IBM Family Science Saturdays - All Handouts and Worksheets

Class Handouts

Below are links to handouts given at the end of all six Family Science Saturdays classes. We encourage you to read the handouts to learn more about each experiment and we hope you repeat and further explore many of them at home with your siblings and friends or at school with your classmates. Many of the experiments also make great party tricks, hint hint. Please feel free to make copies of these handouts / worksheets or distribute them electronically.

Kitchen Chemistry

  • Kitchen Chemistry Handout

  • Polymer Science Handout

    States of Matter: Solids, Liquids and Gases
  • States of Matter Handout

    Waves, Sound & Light
  • Waves, Sound & Light Handout (best printed in color, double-sided)

    Make-your-own Bottle Music

    Make-your-own 3-D Glasses

    Introduction to Digital Electronics
  • Introduction to Electronics Handout

  • Introduction to Electronics Adder Function Handout

    Introduction to Algorithms
  • Introduction to Algorithms Handout

    Pre-class Demos:

    Introduction to Programming: SCRATCH

    We used to offer Scratch Programming as one of our two-and-a-half-hour class. Since access to computer has become commonplace, we showed you a brief tutorial of this wonderful program as a pre-class demo and encouraged you to learn this material on your own instead. We think Scratch is a pretty cool way to learn the basics of programming and we hope you do too. The handout below has all the information to get you started. Please check SCRATCH out at Scratch Programming at MIT and start programming!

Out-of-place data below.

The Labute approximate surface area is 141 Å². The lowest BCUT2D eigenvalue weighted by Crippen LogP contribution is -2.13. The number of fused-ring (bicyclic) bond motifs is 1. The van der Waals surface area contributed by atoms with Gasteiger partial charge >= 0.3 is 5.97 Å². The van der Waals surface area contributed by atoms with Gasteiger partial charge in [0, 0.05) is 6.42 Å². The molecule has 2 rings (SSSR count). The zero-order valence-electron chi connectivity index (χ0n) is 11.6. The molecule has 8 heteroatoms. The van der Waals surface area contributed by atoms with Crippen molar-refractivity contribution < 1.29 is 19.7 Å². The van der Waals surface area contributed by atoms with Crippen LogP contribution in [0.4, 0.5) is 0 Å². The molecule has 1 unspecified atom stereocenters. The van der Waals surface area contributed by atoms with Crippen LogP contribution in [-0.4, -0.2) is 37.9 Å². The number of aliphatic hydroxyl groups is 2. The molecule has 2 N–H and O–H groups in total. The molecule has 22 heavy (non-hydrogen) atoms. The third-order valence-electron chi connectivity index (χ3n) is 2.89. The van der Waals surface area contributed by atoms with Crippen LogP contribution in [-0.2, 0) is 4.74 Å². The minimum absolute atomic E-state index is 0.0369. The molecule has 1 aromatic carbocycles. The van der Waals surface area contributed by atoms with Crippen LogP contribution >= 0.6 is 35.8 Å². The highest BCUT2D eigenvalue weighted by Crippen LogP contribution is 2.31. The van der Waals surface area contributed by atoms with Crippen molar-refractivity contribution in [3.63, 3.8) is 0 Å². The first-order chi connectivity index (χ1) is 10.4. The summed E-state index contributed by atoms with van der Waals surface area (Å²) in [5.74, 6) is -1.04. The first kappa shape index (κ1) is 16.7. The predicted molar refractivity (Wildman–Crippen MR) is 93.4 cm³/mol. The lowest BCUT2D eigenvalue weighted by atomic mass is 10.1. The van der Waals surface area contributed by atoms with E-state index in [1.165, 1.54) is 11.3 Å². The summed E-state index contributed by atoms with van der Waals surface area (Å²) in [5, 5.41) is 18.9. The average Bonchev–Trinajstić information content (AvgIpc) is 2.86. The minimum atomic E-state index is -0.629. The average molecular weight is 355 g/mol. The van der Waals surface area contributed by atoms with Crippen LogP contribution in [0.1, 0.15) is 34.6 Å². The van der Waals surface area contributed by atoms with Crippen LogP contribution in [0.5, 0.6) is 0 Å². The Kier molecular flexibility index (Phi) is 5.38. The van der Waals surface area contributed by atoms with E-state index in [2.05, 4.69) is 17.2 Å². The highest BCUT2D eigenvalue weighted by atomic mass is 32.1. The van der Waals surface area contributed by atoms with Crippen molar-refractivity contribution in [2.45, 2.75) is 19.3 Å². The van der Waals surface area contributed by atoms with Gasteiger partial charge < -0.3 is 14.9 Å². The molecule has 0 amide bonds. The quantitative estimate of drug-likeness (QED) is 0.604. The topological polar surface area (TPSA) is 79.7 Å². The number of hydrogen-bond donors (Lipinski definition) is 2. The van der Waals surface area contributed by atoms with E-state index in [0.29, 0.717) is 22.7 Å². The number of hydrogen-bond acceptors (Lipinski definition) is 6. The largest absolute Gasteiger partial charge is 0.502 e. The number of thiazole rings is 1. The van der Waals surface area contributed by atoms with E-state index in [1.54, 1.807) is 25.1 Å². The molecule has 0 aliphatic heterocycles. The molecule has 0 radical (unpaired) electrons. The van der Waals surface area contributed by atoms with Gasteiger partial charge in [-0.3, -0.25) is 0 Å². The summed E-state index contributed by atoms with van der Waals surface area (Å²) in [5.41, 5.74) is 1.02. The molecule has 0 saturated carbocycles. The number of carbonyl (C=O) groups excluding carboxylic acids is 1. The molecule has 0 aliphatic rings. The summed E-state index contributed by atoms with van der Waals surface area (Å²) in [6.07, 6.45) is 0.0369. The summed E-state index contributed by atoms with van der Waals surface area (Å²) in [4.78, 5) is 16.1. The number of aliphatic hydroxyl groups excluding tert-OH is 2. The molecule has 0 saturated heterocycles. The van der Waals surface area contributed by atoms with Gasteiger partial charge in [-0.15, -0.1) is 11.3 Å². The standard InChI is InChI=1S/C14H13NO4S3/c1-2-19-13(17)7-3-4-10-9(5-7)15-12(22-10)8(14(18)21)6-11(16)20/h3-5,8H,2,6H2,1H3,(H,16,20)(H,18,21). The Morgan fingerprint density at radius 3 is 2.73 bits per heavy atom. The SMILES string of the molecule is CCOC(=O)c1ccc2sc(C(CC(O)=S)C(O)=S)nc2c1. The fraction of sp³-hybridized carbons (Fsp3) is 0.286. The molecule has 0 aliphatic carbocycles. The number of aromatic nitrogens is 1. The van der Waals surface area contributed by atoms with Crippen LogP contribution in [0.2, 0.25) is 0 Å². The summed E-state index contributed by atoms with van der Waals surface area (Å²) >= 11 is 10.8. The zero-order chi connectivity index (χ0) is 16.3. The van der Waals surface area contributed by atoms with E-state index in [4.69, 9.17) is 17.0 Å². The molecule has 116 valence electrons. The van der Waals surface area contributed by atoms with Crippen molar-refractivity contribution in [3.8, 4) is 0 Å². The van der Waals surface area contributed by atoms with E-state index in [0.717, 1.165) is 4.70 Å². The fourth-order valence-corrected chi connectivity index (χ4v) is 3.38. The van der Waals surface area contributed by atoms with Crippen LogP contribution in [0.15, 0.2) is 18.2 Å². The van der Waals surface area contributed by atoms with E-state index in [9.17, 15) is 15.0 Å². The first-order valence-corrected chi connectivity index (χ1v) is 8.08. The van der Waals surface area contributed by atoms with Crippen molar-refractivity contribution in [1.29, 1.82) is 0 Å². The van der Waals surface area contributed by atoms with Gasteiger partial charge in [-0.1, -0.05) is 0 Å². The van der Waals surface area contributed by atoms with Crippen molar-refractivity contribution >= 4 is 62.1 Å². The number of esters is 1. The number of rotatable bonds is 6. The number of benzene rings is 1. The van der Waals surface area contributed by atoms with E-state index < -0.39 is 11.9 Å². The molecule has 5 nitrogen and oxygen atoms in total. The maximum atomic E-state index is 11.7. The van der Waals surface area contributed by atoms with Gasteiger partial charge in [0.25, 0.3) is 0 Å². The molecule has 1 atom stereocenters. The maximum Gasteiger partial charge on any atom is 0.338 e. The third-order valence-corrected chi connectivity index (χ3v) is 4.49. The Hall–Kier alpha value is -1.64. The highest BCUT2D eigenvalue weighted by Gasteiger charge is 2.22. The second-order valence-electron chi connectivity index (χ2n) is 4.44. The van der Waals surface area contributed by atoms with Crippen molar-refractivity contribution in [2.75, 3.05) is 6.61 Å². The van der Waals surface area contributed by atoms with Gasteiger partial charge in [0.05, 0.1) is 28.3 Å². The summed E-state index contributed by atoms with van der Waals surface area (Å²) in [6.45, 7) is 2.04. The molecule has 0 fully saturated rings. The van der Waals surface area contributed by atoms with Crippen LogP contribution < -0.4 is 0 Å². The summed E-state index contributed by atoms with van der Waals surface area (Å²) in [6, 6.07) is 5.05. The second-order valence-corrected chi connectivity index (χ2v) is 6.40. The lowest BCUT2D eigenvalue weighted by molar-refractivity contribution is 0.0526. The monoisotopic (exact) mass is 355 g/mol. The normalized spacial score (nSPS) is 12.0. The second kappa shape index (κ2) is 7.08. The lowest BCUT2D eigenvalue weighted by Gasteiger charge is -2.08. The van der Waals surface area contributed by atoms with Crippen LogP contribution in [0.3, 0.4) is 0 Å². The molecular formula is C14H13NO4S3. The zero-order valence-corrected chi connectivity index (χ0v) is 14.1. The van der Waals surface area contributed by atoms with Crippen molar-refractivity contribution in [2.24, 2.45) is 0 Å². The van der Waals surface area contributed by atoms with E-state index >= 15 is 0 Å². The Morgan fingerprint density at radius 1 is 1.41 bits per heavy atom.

• Scratch Programming Handout

    Getting to know your Periodic Table of Elements:

    How well do you know the chemical elements that EVERYTHIGN in this world is made of? Start your exploration of the Periodic Table of Elements with this really cool, kid- (and adult)-friendly rendition of the famous Table no scientist can go without: The Periodic Table of the Elements, in Pictures.

    We think it is the best one out there for any age. Put one on your wall or your dinner table. (Eat and learn? Why not!)

    Unfamiliar with the name of the elements? Here’s a fun way to learn them: sign them as a song. Have you heard of the Elements Song by Tom Lehrer?

    There are several good YouTube videos to help learn this song. ‘Tom Lehrer's "The Elements” animated’ by TimwiTerby (Aug 19, 08) is particularly educational. Also, check out a video of Daniel Radcliffe (the actor who played Harry Potter) reciting this song as a party trick. He was quite good at it! With a day or two of practice, you can be too!


    Here’s the lyrics of the song, with some annotations to help with the pronunciation and to make things easier to memorize.

  • The Elements Song by Tom Lehrer (Lyrics with pronunciation guide)

    Now practice what you learn with this blank worksheet of the periodic table:

  • Blank Periodic Table Worksheet

    Again, please feel free to make copies of these handouts / worksheets or distribute them electronically.

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